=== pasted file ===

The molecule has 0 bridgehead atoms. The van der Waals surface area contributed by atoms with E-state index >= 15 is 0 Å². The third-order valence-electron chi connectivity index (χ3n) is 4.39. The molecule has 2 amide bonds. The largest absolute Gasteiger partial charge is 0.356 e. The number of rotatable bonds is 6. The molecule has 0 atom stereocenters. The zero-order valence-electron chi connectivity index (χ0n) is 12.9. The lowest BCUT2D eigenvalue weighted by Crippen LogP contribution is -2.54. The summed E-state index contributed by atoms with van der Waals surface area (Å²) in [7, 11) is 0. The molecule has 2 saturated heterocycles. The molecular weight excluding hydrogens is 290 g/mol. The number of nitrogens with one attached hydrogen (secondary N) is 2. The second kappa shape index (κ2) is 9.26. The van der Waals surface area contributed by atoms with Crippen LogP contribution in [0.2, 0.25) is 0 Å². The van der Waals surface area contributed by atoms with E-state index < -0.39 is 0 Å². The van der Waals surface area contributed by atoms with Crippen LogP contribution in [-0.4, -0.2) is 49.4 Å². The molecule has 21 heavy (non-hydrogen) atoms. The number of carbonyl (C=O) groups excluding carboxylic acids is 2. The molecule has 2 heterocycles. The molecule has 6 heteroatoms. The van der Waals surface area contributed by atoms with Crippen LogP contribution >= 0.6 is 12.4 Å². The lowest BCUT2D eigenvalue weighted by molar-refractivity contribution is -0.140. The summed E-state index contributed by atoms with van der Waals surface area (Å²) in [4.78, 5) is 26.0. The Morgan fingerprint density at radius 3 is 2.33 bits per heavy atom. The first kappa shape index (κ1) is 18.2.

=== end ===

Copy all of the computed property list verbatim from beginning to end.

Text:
The molecule has 0 bridgehead atoms. The van der Waals surface area contributed by atoms with E-state index >= 15 is 0 Å². The third-order valence-electron chi connectivity index (χ3n) is 4.39. The molecule has 2 amide bonds. The largest absolute Gasteiger partial charge is 0.356 e. The number of rotatable bonds is 6. The molecule has 0 atom stereocenters. The zero-order valence-electron chi connectivity index (χ0n) is 12.9. The lowest BCUT2D eigenvalue weighted by Crippen LogP contribution is -2.54. The summed E-state index contributed by atoms with van der Waals surface area (Å²) in [7, 11) is 0. The molecule has 2 saturated heterocycles. The molecular weight excluding hydrogens is 290 g/mol. The number of nitrogens with one attached hydrogen (secondary N) is 2. The second kappa shape index (κ2) is 9.26. The van der Waals surface area contributed by atoms with Crippen LogP contribution in [0.2, 0.25) is 0 Å². The van der Waals surface area contributed by atoms with E-state index < -0.39 is 0 Å². The van der Waals surface area contributed by atoms with Crippen LogP contribution in [-0.4, -0.2) is 49.4 Å². The molecule has 21 heavy (non-hydrogen) atoms. The number of carbonyl (C=O) groups excluding carboxylic acids is 2. The molecule has 2 heterocycles. The molecule has 6 heteroatoms. The van der Waals surface area contributed by atoms with Crippen LogP contribution >= 0.6 is 12.4 Å². The lowest BCUT2D eigenvalue weighted by molar-refractivity contribution is -0.140. The summed E-state index contributed by atoms with van der Waals surface area (Å²) in [4.78, 5) is 26.0. The Morgan fingerprint density at radius 3 is 2.33 bits per heavy atom. The first kappa shape index (κ1) is 18.2.